I highly recommend the movie ‘Loving Vincent’ – 95 minutes of oil-painted animation. Truly beautiful.

  • Stargazer March 11, 2020, 12:41 PM

    That was well done!

  • James ONeil March 11, 2020, 1:08 PM

    I quite agree Casey Klahn, but I gotta throw in a yea but;

    Vincent may have been, OK, was, rude crude, strange and stank to high heaven but that Dr. Who scene comes very close to art surpassing life and TV being art. The staging, timing, camera angles and dialog, etc., were quite superb.

    Also it allows me the conceit that just maybe one of my paintings that I’ve traded for beer in a bar might, someday, actually move someone! -grin-

  • leelu March 11, 2020, 1:09 PM

    I think that was the sweetest episode of the Doctor.
    When you walk into the modern/impressionist section of the Getty in L.A., his Irises pops out and grabs your eye before anything else in the room.

  • Casey Klahn March 11, 2020, 2:03 PM

    Hi, James ONeil. Very happy for the discussion. My teenage daughter is a big VVG fan, and her defense is that the DW scene imagines him being honored by his exhibition, and so why not extend the fantasy? For my part, I just want those interested to know the extent of his mental plight and, anyway, I never do well with “crazy person as hero” movies because…fucking crazy people are essentially doing time in hell. It ain’t glamorous (my mother was one such person).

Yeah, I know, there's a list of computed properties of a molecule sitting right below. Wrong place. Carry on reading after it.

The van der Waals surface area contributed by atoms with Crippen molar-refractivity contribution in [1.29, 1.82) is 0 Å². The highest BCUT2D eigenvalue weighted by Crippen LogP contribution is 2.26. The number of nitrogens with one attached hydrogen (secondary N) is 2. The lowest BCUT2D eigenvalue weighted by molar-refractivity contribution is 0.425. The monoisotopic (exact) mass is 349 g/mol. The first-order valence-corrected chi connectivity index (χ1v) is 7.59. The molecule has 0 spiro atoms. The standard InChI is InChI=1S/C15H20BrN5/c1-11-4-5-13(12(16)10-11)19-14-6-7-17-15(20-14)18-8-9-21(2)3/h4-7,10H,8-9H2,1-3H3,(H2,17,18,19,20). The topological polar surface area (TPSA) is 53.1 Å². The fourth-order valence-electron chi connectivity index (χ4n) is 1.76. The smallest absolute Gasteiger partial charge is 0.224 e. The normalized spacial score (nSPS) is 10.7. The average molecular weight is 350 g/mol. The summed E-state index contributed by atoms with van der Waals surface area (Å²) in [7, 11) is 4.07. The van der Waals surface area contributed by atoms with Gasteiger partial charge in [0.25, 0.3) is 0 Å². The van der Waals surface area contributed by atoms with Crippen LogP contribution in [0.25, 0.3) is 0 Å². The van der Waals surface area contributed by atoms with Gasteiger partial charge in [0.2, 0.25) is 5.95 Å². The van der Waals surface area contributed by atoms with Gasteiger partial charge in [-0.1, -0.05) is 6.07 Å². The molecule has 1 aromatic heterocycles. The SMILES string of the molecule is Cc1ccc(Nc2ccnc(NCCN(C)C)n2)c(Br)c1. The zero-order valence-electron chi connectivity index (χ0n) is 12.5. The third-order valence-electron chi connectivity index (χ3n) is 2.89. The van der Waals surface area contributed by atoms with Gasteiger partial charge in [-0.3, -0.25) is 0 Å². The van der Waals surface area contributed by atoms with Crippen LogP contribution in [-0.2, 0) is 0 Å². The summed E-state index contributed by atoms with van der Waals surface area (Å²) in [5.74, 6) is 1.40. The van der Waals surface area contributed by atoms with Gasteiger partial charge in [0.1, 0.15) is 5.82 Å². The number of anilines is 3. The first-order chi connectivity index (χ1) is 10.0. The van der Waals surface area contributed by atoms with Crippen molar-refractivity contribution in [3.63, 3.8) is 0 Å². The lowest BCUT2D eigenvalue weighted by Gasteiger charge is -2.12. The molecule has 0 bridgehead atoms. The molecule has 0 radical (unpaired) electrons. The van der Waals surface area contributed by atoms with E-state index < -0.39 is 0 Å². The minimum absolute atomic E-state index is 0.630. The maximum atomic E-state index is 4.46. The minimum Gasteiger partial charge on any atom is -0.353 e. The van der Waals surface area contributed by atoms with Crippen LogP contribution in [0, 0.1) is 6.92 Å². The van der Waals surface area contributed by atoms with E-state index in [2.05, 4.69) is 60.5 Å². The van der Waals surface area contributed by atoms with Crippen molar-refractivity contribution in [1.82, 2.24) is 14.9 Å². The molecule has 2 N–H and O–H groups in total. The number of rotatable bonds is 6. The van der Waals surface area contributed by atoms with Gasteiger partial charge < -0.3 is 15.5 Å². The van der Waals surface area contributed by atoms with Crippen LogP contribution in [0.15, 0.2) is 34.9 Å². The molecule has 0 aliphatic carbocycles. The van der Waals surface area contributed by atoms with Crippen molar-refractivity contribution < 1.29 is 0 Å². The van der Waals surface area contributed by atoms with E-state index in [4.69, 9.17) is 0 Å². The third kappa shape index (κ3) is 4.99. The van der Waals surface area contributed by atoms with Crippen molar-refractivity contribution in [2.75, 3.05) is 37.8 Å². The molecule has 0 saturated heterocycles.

BTW, M. van Gogh is my number three fave artist of all time. I encourage any and all media about him. I had to put down the Smith Naifeh biography of him. Too gay. The oil painting movie I liked but didn’t love. The movies that did well were Lust for Life and At Eternity’s Gate.

    A fantastic book is 9 Weeks in Arles. How many steps there were between the adjacent cafe and the yellow house (of his bedroom fame). Hpw close was the whore house where he delivered his ear? What did he eat for breakfast? All of this, but not a dull moment ever. Martin Gayford.

  • James ONeil March 11, 2020, 2:40 PM

    Quite agree Casey, your fave artists choice. I often play with the 3 most underappreciated 20th century artists, who, decades later, will be considered game changers. I’ll mention Rockwell, Dali and Bob Ross as such & it always leads to interesting discussions, & no, I never defend my choices, just let the conversation revolve around them.

    Crazy folks; no, not as heroes but as just folks tryin’ to get through the day, like the rest of us. Give then a hand when you can, move back at arm’s length when necessary and never ever throw cabbages at them.

  • Tom Hyland March 11, 2020, 6:26 PM

    I’m curious, Casey. You said you put down the Smith/Naifeh biography because it was too “gay’? I’ve got the book nearby on a shelf. Have been meaning to get to it for a few years, and I will. The authors are gay… or were. One of them died. I can’t recall whom. What turned you off about the book? I visit goodreads to get a gist of public reaction before I crack a tome, but you being a painter I’d like to know what you thought about the book… and your perception of Vincent that didn’t jive with what you were reading.

  • Tom Hyland March 11, 2020, 6:34 PM

    I thought this article from a few years back was pretty cool. A search was launched to find the most Vincent-looking man alive. This effort resulted with Daniel Baker of Christchurch, England stepping forward. https://iamvincent.com